• You Wouldn’t Want to Work on the Great Wall of China!
  • Young Fu of the Upper Yangtze
  • Li Lun, Lad of Courage
  • The Emperor’s Silent Army: Terracotta Warriors of Ancient China
  • Where the Mountain Meets the Moon
  • The Drum: A Folktale from India
  • My Dadima Wears a Sari
  • Chinese Fashions
  • Samurai Warriors Coloring Book
  • Fashions from India
  • Origami for Beginners
  • Calligraphy for Kids
  • Tangrams
  • Wooden Sushi Slicing Playset

The Top Five–Children’s Books

I’ve shared my top five books list before…I thought I should also share my five favorite children’s books (there is one books common to both lists!):

  • The Phantom Tollbooth–This is my absolute favorite children’s book, and one I enjoy as an adult, as well. I can’t tell you how many times I have wished I could visit Dictionopolis for myself!
  • Ramona the Pest–I’ve read this book so many times, I can no longer tell what I’m remembering from my own kindergarten experience, and what is just in the book. I think it is the definitive book on being in kindergarten!
  • Henry Reed’s Journey–I read all of the Henry Reed books as a child, and enjoyed each one. This is the one that I really looked forward to reading to my children, however, because I love the Reed/Glass adventure across America.
  • The Monster at the End of this Book–I remember this book from my childhood, and then again as a teen and young adult when I would babysit. Now I read it to my children. I still laugh every time!
  • In Grandma’s Attic–Really, I could just list the entire Grandma’s Attic series, but if I have to pick one, it’s the first in the series, and the first one I read. I still remember where I purchased it, and where I was when I read the first chapter.

I read many, many books as a child, and even more as read-clouds over the years to my children, so it was hard to narrow it down, but these are my absolute favorites!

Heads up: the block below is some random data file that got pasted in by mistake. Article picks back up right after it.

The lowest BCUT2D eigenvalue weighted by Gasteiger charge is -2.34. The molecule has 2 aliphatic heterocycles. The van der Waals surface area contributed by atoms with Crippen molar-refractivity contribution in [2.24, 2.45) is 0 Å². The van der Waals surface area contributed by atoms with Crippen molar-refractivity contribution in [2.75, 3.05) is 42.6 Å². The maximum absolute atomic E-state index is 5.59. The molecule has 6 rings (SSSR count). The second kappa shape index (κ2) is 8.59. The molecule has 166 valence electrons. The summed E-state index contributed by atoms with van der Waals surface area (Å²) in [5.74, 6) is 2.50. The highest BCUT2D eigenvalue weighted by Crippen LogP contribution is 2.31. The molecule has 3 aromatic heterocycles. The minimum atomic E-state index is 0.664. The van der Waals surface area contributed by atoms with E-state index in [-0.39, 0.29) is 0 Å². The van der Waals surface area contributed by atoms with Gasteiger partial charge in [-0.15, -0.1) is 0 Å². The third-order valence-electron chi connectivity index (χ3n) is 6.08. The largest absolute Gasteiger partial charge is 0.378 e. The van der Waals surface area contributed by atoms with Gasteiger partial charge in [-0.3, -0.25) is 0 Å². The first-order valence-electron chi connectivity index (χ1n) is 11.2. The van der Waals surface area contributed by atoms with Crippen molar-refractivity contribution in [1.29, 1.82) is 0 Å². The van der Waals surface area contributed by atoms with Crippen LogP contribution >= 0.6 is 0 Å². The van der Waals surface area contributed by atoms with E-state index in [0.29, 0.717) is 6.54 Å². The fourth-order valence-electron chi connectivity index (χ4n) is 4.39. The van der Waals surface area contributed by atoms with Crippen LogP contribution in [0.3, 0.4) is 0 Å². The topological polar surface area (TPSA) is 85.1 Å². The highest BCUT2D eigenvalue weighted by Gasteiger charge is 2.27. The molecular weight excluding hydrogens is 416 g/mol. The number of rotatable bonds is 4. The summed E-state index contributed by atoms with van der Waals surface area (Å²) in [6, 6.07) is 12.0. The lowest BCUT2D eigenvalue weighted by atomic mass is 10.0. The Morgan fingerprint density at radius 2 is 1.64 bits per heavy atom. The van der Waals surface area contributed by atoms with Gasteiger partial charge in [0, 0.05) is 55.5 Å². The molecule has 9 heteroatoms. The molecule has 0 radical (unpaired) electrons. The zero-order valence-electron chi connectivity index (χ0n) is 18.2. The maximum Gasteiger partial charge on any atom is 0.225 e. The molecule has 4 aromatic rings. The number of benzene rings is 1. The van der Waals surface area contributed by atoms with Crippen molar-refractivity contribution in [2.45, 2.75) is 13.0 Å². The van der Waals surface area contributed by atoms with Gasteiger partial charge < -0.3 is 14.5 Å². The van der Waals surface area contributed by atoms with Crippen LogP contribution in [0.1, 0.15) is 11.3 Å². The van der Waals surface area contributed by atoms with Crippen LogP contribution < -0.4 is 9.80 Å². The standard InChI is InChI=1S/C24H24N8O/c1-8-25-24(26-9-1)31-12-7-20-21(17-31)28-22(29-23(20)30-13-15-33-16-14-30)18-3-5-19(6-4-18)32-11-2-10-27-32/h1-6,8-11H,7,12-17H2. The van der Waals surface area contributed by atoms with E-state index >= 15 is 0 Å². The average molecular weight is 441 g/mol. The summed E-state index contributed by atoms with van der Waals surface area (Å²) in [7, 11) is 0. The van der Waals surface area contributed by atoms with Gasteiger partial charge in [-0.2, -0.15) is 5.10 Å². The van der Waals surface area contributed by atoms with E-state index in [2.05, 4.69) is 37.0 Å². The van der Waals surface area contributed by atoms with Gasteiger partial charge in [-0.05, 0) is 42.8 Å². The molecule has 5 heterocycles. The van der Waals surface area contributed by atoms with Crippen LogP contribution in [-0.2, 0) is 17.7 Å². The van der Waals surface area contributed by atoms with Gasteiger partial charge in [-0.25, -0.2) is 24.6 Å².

What We’re Reading–All About Illinois

This year’s edition of summer school is focused on learning all about Illinois: the history, people, and regions of our fair state. I found a curriculum (the first six books on the list), as a starting point, and I’m also adding books about famous Illinoisans, as well as (mainly fiction) books set in our state. We’ll also spend a decent amount of time focusing on Chicago, as it is the biggest city in the state, and the city by which I grew up. How do you learn about your home state?

I also highly recommend the book There Are No Children Here for high school students. It’s a book I read almost two decades ago, and it had a profound impact on me.

I’ve got several fun field trips planned, as well. Stay tuned for details!

Christian Fiction – Sisters of Katie Luther

Christian fiction looks great on the surface. The material is clean—no foul language or smut to worry about. As a matter of fact, it can be very easy to grow complacent and assume that just because something is sold in a Christian bookstore, or has the imprint of a Christian publisher, that it’s great material for us, or for our children, to read and enjoy.

via Christian Fiction – Sisters of Katie Luther.

I had another post published on the Sisters of Katie Luther site today. While you’re there, take a look at some of the other great articles that have been published recently!